- how a partner consumes and
- the language they need to become an extension of your sales force.
- Be willing to shelve the “nice to have” in favor of the “must have” sales.
- Create a new market. There are a lot of fresh areas that aren’t oversaturated.
Consider how to offer the right enablement, messaging, and all-around empowerment for your partners to carry your message.
“Knowing your partners and customers is a critical element in times of frothiness and times of a glass half empty, as well,” Timm said.
How do I package my product to be consumed in this new world?
Patrick Conte – Fortanix
Best cross-Atlantic tactics
When it comes to the best strategies for B2B revenue acceleration, we asked Patrick Conte, VP of Business Development at Fortanix, about strategies that did (and didn’t) work in the European and American markets.
“All the rules of the last decade of how you build businesses in different geographies are being tested right now,” Patrick said.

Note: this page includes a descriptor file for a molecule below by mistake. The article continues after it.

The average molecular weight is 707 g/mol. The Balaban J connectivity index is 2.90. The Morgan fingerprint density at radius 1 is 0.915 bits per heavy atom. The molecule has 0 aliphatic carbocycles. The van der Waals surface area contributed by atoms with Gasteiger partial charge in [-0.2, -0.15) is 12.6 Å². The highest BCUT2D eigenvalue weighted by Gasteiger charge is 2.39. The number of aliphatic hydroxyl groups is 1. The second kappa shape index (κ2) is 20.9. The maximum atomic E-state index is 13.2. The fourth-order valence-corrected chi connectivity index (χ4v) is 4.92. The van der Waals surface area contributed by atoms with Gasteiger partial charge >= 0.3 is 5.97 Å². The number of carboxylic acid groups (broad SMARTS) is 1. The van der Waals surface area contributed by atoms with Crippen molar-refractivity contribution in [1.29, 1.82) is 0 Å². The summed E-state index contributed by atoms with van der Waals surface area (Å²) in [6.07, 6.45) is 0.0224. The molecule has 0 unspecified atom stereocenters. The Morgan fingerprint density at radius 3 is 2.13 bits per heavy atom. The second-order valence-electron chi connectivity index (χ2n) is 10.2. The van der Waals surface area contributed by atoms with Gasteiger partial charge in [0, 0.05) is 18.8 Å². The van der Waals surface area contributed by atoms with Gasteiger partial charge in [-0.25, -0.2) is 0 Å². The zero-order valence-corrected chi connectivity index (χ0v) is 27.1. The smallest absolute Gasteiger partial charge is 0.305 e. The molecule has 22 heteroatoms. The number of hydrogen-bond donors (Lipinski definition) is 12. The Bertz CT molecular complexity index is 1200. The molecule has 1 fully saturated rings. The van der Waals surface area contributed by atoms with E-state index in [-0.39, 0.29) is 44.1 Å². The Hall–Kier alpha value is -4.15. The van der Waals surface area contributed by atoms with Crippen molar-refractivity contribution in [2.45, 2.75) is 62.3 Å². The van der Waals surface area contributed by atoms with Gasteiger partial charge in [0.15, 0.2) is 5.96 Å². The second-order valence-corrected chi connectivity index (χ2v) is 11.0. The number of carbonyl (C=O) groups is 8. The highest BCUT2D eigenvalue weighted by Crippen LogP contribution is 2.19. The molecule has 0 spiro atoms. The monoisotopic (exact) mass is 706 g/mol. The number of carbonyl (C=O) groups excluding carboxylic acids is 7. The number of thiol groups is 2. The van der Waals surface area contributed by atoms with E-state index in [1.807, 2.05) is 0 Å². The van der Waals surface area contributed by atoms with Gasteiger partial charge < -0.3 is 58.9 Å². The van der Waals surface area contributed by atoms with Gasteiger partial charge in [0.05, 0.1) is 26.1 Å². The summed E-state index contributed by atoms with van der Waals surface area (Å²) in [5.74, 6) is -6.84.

He doesn’t think they’ll look the same after the pandemic, either.
“When the whole COVID scenario does flatten out, will the things that we’ve learned from how to do business in a different way still be there?” he asked.
Patrick thinks that wasting time during car travel when we could video call is a type of technique that we will abandoned.
“When we come out of this, any kind of tech business flexibility is the most important thing,” he said.
Sure, business may go sideways, but no matter which side of the Atlantic you’re on, you have to focus on building a resilient company.
- What are the critical things that you do to build your company?
- Who am I solving that fundamental problem for?
- How do I package my product so it can be consumed in this new world?
- How do I build the company to support that chain?
So, where should you position your company along the chain?
“You can’t put the company in the middle or at the front. Start-up companies stick the company too close to the fundamental problem,” Patrick observed. “The company needs to be built at the end of that chain.”
To our partners, clients, listeners, and friends, we offer a very deep thank you for these first 2 wonderful years of B2B Revenue Acceleration.
Until next time, stay safe!
To hear this interview and many more like it, subscribe to The B2B Revenue Acceleration Podcast on Apple Podcasts, on Spotify, or on our website.